1 It’s mid-September, and in the Magic Wing Butterfly Conservancy in Deerfield, Massachusetts, the woman at the register is ringing up the items of a small girl and her mother. There are pencils and postcards and a paperweight— all with butterflies—and, chilly but alive, three monarch caterpillars—in small white boxes with cellophane tops, and holes punched in their sides. The girl keeps rearranging them like a shell game while the cashier chats with her mother: “They have to feed on milkweed—you can buy it in the nursery outside.” “We’ve got a field behind our house,” the mother answers. The cashier smiles to show she didn’t need the sale: “And in no time, they’ll be on their way to Brazil or Argentina— or wherever they go—” (“to Mexico,” says the girl, though she’s ignored) “and you can watch them do their thing till they’re ready to fly.” 2 I remember the monarchs my son and I brought in one summer on bright pink flowers we’d picked along the swamp on Yetter’s farm. We were “city folks,” eager for nature and ignorant—we left our TV home—and left the flowers in a jar on the dry sink in the trailer. We never noticed the caterpillars till we puzzled out the mystery of the small black things on the marble top—which turned out to be their droppings. And soon, three pale green dollops hung from the carved-out leaves, each studded with four gold beads—so gold they looked to be mineral—not animal—a miracle that kept us amazed as the walls grew clear and the transformed things broke through, pumped fluid in their wings, dried off—and flew. I gauge from that memory that it will be next month before the girls are “ready.” I wonder how they’ll “fly” when there’s been frost. “And they’ll come back next summer," the cashier says, “to the very same field—they always do." I’m sure that isn’t true. But why punch holes in our little hopes when we have so few? 3 Next month, my mother will have a hole put in her skull to drain the fluid that’s been weighing on her brain. All summer, she’s lain in one hospital or another— yet the old complainer’s never complained. In Mather, the woman beside her spent a week in a coma, wrapped like a white cocoon with an open mouth (a nurse came now and then to dab the drool). My mother claimed the woman’s husband was there too— “doing what they do”—though it didn’t annoy her. Now she’s in Stony Brook—on the eighteenth floor. I realize I don’t know her anymore. When she beat against the window to break through, they had to strap her down —and yet how happy and how likable she’s become. When I visit, I spend my nights in her empty house— in the bed she and my father used to share. Perhaps they’re there. Perhaps we do come back year after year to do what we’ve always done—if we can’t make our way to kingdom come, or lose ourselves altogether.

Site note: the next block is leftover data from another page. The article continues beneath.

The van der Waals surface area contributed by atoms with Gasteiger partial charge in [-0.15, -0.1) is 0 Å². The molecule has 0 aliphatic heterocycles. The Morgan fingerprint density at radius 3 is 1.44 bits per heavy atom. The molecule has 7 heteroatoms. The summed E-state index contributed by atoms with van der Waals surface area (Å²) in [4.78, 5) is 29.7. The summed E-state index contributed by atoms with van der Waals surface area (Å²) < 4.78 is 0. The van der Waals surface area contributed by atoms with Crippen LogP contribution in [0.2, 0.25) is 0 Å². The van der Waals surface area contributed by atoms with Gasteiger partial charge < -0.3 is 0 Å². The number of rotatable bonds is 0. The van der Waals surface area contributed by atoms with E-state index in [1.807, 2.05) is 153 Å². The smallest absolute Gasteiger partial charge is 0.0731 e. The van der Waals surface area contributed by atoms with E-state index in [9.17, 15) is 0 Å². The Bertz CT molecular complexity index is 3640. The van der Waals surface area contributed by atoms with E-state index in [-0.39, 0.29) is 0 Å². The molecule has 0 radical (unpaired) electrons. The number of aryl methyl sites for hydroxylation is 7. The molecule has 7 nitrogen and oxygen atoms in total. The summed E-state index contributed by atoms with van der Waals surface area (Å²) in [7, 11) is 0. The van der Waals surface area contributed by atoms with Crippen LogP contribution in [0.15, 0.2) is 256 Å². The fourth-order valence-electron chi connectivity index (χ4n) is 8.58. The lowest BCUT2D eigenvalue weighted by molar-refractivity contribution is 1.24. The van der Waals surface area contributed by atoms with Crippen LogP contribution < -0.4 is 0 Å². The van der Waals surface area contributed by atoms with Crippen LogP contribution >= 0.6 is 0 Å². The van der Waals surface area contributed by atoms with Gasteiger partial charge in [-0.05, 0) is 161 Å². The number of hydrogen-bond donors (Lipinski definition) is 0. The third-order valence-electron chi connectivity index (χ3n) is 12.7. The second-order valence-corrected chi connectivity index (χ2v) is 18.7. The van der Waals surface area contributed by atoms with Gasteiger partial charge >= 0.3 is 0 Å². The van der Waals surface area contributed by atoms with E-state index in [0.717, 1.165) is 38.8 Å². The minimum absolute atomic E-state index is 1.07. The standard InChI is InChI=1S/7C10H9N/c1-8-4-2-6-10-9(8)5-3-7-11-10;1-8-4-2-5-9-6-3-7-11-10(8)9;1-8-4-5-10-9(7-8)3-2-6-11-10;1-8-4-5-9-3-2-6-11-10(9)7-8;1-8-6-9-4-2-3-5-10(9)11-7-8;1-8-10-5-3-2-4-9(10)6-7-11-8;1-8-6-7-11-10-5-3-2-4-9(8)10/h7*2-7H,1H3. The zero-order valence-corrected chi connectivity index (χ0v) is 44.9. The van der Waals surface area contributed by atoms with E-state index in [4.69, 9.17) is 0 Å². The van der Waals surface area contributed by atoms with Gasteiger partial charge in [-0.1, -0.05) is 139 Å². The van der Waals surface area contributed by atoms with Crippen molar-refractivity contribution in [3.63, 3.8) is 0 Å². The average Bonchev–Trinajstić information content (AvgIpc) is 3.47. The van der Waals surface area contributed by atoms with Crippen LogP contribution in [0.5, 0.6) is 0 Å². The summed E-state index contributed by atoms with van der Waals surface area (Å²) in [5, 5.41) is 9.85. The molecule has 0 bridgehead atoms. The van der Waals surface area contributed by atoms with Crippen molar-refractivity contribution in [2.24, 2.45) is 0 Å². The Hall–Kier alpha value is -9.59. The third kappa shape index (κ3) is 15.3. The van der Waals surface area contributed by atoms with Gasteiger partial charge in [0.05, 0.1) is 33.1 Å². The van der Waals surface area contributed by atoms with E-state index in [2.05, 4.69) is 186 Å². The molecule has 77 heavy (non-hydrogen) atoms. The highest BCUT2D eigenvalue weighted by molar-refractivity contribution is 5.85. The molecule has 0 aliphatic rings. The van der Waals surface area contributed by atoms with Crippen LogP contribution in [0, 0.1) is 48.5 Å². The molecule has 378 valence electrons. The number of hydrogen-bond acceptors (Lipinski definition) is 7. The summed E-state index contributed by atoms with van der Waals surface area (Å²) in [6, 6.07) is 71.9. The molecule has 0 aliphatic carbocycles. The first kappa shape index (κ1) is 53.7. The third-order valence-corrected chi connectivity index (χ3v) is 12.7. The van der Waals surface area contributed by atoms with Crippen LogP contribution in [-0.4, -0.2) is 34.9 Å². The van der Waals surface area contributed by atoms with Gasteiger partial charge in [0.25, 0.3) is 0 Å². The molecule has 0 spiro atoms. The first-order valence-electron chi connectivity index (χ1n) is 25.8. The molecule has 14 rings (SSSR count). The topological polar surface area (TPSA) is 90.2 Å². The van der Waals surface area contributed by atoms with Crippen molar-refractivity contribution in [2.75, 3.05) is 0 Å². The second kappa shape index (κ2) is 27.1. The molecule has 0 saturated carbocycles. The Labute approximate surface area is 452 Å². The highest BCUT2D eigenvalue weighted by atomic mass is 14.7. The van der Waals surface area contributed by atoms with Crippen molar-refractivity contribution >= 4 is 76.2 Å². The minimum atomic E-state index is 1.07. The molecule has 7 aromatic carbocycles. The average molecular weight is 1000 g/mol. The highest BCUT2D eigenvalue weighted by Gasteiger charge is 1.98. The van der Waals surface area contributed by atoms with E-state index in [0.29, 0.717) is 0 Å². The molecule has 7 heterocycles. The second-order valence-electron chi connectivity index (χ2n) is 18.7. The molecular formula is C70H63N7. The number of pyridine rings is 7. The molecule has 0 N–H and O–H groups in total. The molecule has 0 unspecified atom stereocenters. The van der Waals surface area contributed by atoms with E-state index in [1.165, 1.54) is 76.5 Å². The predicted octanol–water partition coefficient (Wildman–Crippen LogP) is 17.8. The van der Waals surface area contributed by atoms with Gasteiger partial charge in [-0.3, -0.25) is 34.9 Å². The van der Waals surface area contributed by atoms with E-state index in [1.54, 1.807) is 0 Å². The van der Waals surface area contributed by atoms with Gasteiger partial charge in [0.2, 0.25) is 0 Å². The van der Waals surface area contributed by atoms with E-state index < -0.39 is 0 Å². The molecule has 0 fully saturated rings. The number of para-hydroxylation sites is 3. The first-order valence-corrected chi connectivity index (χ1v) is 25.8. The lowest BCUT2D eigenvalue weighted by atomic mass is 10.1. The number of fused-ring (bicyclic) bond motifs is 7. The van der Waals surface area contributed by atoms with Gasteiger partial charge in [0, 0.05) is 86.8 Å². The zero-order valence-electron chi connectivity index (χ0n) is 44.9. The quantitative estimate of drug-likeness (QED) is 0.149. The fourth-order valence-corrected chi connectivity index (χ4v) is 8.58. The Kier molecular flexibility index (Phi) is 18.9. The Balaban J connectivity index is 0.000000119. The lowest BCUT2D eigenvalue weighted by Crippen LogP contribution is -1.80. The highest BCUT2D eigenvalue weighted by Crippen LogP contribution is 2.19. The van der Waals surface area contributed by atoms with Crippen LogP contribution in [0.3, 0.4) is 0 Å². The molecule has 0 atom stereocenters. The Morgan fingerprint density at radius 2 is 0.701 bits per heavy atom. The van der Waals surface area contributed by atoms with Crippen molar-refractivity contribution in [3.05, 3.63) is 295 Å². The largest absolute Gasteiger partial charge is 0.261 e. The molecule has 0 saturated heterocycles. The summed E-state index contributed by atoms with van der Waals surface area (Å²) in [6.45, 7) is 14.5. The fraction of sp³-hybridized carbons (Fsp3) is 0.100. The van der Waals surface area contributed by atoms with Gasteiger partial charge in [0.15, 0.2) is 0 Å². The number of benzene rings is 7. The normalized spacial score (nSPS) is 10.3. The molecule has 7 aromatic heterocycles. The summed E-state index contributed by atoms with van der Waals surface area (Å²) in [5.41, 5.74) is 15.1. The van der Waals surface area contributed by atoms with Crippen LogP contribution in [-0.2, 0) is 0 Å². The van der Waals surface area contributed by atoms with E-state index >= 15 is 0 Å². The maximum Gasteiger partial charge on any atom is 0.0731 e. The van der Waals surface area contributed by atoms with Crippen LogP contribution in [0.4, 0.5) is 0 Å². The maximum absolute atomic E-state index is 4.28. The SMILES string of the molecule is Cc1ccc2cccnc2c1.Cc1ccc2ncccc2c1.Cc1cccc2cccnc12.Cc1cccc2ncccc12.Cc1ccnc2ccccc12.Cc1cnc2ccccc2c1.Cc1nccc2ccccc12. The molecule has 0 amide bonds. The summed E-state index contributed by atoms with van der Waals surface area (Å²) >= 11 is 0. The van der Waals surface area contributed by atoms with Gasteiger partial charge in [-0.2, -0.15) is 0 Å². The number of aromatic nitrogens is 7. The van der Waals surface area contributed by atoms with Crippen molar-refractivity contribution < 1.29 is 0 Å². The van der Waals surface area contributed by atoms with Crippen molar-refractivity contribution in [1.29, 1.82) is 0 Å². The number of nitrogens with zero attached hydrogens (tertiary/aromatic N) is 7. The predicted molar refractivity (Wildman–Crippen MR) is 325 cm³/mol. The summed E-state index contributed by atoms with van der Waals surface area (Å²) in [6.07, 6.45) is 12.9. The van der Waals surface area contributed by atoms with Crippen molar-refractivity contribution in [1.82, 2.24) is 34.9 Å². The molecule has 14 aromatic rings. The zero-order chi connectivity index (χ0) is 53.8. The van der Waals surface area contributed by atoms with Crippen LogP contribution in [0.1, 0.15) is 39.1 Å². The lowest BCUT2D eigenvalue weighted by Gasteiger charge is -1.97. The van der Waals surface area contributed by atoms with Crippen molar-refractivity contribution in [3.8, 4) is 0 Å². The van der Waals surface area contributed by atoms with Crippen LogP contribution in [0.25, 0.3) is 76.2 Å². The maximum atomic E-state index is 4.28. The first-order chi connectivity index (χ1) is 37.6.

From Dancing on the Edge by Joan Murray. Copyright © 2002 by Joan Murray. Reprinted by permission of Beacon Press, Boston. All rights reserved.